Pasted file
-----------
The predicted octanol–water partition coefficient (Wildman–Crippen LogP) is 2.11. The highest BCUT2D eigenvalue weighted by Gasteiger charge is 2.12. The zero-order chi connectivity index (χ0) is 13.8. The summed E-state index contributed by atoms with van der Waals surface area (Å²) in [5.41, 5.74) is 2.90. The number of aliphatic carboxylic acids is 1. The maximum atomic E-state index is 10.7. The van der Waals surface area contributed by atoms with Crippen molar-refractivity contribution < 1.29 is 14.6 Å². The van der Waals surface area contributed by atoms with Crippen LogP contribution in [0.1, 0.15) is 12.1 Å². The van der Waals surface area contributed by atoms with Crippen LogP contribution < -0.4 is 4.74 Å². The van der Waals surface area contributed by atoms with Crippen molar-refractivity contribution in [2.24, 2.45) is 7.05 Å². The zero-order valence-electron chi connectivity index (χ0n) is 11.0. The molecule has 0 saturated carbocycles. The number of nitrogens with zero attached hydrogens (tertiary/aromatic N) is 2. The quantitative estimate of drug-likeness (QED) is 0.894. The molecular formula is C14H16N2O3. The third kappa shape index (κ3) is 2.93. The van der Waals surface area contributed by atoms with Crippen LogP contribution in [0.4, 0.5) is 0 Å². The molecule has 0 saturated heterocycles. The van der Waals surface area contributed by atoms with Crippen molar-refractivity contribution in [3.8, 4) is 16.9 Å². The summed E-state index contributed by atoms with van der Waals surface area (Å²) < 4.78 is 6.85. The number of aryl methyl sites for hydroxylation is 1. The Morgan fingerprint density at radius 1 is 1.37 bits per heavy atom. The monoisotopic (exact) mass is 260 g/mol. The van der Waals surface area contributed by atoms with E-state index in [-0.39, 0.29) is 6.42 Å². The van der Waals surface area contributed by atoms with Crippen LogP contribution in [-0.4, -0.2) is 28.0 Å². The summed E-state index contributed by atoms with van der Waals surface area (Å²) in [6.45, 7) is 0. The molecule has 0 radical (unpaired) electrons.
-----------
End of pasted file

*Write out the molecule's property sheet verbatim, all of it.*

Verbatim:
The predicted octanol–water partition coefficient (Wildman–Crippen LogP) is 2.11. The highest BCUT2D eigenvalue weighted by Gasteiger charge is 2.12. The zero-order chi connectivity index (χ0) is 13.8. The summed E-state index contributed by atoms with van der Waals surface area (Å²) in [5.41, 5.74) is 2.90. The number of aliphatic carboxylic acids is 1. The maximum atomic E-state index is 10.7. The van der Waals surface area contributed by atoms with Crippen molar-refractivity contribution < 1.29 is 14.6 Å². The van der Waals surface area contributed by atoms with Crippen LogP contribution in [0.1, 0.15) is 12.1 Å². The van der Waals surface area contributed by atoms with Crippen LogP contribution < -0.4 is 4.74 Å². The van der Waals surface area contributed by atoms with Crippen molar-refractivity contribution in [2.24, 2.45) is 7.05 Å². The zero-order valence-electron chi connectivity index (χ0n) is 11.0. The molecule has 0 saturated carbocycles. The number of nitrogens with zero attached hydrogens (tertiary/aromatic N) is 2. The quantitative estimate of drug-likeness (QED) is 0.894. The molecular formula is C14H16N2O3. The third kappa shape index (κ3) is 2.93. The van der Waals surface area contributed by atoms with Crippen LogP contribution in [0.4, 0.5) is 0 Å². The molecule has 0 saturated heterocycles. The van der Waals surface area contributed by atoms with Crippen molar-refractivity contribution in [3.8, 4) is 16.9 Å². The summed E-state index contributed by atoms with van der Waals surface area (Å²) < 4.78 is 6.85. The number of aryl methyl sites for hydroxylation is 1. The Morgan fingerprint density at radius 1 is 1.37 bits per heavy atom. The monoisotopic (exact) mass is 260 g/mol. The van der Waals surface area contributed by atoms with E-state index in [-0.39, 0.29) is 6.42 Å². The van der Waals surface area contributed by atoms with Crippen LogP contribution in [-0.4, -0.2) is 28.0 Å². The summed E-state index contributed by atoms with van der Waals surface area (Å²) in [6.45, 7) is 0. The molecule has 0 radical (unpaired) electrons.